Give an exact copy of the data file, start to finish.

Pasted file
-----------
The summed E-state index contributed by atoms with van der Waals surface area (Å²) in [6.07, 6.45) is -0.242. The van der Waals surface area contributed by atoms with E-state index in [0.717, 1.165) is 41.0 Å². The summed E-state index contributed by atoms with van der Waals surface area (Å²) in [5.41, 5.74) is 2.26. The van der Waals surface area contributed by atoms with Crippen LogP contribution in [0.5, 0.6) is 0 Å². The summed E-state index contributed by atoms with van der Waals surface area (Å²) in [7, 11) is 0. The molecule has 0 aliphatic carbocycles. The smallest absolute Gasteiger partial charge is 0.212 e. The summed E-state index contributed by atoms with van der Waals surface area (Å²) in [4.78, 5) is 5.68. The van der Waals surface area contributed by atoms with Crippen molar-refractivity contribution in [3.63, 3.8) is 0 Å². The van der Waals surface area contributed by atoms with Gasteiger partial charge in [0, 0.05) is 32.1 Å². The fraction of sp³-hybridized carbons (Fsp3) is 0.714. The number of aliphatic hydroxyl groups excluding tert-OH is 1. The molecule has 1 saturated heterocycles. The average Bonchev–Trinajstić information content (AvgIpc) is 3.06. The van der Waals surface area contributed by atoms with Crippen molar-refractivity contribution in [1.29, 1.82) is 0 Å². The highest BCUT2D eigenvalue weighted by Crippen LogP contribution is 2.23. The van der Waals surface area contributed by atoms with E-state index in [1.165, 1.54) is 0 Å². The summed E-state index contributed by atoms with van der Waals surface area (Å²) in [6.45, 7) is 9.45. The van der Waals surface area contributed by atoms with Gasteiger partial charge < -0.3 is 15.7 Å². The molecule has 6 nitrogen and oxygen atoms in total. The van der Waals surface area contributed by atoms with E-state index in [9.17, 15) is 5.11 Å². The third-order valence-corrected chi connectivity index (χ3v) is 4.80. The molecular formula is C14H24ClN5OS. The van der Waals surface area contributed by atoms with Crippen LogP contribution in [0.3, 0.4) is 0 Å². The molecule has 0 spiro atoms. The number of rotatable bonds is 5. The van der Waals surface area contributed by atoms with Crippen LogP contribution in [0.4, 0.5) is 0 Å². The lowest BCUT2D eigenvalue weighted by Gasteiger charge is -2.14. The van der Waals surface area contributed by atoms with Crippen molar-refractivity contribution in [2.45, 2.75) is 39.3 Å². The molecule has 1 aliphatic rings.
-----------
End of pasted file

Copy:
The summed E-state index contributed by atoms with van der Waals surface area (Å²) in [6.07, 6.45) is -0.242. The van der Waals surface area contributed by atoms with E-state index in [0.717, 1.165) is 41.0 Å². The summed E-state index contributed by atoms with van der Waals surface area (Å²) in [5.41, 5.74) is 2.26. The van der Waals surface area contributed by atoms with Crippen LogP contribution in [0.5, 0.6) is 0 Å². The summed E-state index contributed by atoms with van der Waals surface area (Å²) in [7, 11) is 0. The molecule has 0 aliphatic carbocycles. The smallest absolute Gasteiger partial charge is 0.212 e. The summed E-state index contributed by atoms with van der Waals surface area (Å²) in [4.78, 5) is 5.68. The van der Waals surface area contributed by atoms with Crippen molar-refractivity contribution in [3.63, 3.8) is 0 Å². The van der Waals surface area contributed by atoms with Gasteiger partial charge in [0, 0.05) is 32.1 Å². The fraction of sp³-hybridized carbons (Fsp3) is 0.714. The number of aliphatic hydroxyl groups excluding tert-OH is 1. The molecule has 1 saturated heterocycles. The average Bonchev–Trinajstić information content (AvgIpc) is 3.06. The van der Waals surface area contributed by atoms with Crippen molar-refractivity contribution in [1.29, 1.82) is 0 Å². The highest BCUT2D eigenvalue weighted by Crippen LogP contribution is 2.23. The van der Waals surface area contributed by atoms with E-state index in [1.165, 1.54) is 0 Å². The summed E-state index contributed by atoms with van der Waals surface area (Å²) in [6.45, 7) is 9.45. The van der Waals surface area contributed by atoms with Gasteiger partial charge < -0.3 is 15.7 Å². The molecule has 6 nitrogen and oxygen atoms in total. The van der Waals surface area contributed by atoms with E-state index in [9.17, 15) is 5.11 Å². The third-order valence-corrected chi connectivity index (χ3v) is 4.80. The molecular formula is C14H24ClN5OS. The van der Waals surface area contributed by atoms with Crippen LogP contribution in [0.3, 0.4) is 0 Å². The molecule has 0 spiro atoms. The number of rotatable bonds is 5. The van der Waals surface area contributed by atoms with Crippen LogP contribution in [0.4, 0.5) is 0 Å². The lowest BCUT2D eigenvalue weighted by Gasteiger charge is -2.14. The van der Waals surface area contributed by atoms with Crippen molar-refractivity contribution in [2.45, 2.75) is 39.3 Å². The molecule has 1 aliphatic rings.